Now a console window scrolling the latest sensor reading may seem quite appealing to the average nerd, but if you want to go for a more netatmo-ish style of standalone device, how about adding a microcontroller with an oled display and a tocuh sensor? The display would show a tiny version of the CO2 graph, similar to the netatmo apps, on the device itself after you activate it with a touch.

And to make it even cooler, I used one of those new-fangled VL53L0X Time-of-flight laser distance sensors from ST – those are basically the successor of the tiny sensors you have in smartphones to detect user presence (to disable the touch screen while holding the phone close to the head) and allow for range measurements of up to two meters. So you don’t even need to touch the device itself, but could rather hover your hand over the device to switch on the measurements display, or use gesture recognition (upwards or downwards motion) for additional functions.

Here’s some example using an STM32F103C8T6 board (mostly since those are less than $2 on AliExpress for an ARM Cortex MCU and also code for VL53L0x is readily available from ST; also there are Chinese clones of the ST-Link / v2 debugger availably for very little money, compared to e.g. JTAGICE debuggers for AVR controllers, or platforms like ESP8266 or Arduino where you have no live debugging by default at all). Also it has built-in USB that you can use for USB to serial or even mass storage (how about donwloading your measurements from a dynamically created .csv-file for example?).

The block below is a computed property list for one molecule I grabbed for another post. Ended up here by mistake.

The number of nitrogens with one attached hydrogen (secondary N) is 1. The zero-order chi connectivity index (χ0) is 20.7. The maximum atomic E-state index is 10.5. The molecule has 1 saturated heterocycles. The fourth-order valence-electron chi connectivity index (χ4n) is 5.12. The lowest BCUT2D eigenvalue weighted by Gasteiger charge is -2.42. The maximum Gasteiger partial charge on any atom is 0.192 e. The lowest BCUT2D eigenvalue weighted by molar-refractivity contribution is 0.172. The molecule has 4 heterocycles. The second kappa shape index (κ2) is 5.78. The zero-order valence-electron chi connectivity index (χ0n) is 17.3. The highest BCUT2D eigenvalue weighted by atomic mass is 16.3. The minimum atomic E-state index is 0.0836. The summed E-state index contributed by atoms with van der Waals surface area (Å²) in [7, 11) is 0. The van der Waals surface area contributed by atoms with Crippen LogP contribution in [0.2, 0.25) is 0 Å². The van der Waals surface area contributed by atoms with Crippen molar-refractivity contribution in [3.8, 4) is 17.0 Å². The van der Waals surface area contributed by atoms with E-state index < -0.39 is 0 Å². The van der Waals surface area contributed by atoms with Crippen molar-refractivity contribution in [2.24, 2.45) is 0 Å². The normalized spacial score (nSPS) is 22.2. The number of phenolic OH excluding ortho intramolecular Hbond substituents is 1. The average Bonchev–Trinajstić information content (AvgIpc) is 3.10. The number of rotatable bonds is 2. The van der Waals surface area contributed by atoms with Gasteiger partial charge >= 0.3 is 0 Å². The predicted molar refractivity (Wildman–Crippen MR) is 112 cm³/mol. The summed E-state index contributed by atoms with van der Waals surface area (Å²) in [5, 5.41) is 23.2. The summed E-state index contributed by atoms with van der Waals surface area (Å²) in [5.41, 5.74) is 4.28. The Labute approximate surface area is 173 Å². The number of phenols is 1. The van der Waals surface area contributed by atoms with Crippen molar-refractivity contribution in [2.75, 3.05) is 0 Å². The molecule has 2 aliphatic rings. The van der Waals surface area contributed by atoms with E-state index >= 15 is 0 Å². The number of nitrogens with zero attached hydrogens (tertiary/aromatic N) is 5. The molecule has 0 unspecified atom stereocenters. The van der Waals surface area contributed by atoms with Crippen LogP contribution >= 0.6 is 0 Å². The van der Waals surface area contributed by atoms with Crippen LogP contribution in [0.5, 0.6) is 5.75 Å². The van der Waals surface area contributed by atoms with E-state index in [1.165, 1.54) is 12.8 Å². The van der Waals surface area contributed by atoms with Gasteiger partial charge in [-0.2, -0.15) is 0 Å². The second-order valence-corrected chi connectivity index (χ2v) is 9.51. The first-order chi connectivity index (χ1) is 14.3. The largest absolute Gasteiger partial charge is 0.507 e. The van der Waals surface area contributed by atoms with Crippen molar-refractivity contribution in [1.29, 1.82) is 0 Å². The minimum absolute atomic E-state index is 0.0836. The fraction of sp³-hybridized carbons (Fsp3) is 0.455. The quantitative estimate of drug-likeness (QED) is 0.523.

Using STM32 CubeMX from ST you can graphically set your desired pin functions and generate all the hardware-related code, similar to the web-based tool availbale from Microchip / Atmel at http://start.atmel.com for the AVR and ATSAM MCUs).

Here’s my CubeMX file (I actually used both I2C cores for separating the OLED and the ToF sensor for mere simplicity in wiring).

But after all, you should of course use the platform you feel most experienced with, considering that SSD1306 OLED drivers are available almost everywhere, and you can check the VL53L0x library from Pololu for a more lightweight alternative to ST’s bloated C library to control the laser distance sensor.

Next thing would be to make decent case for it: currently my prototype resides in a 3D-printed cylinder without any bottom plate, and I still need to figure out how to fit a battery in there and how to charge it (or probably just run a cable to the nearest usb port).

The final goal would be connecting it to the USB port of some OpenWRT router for data logging and network access, but then again you might as well go for ESP8266 in the first place… And after all, summer is coming closer, making this the ideal project for some spare time in next winter…

pictures will follow 🙂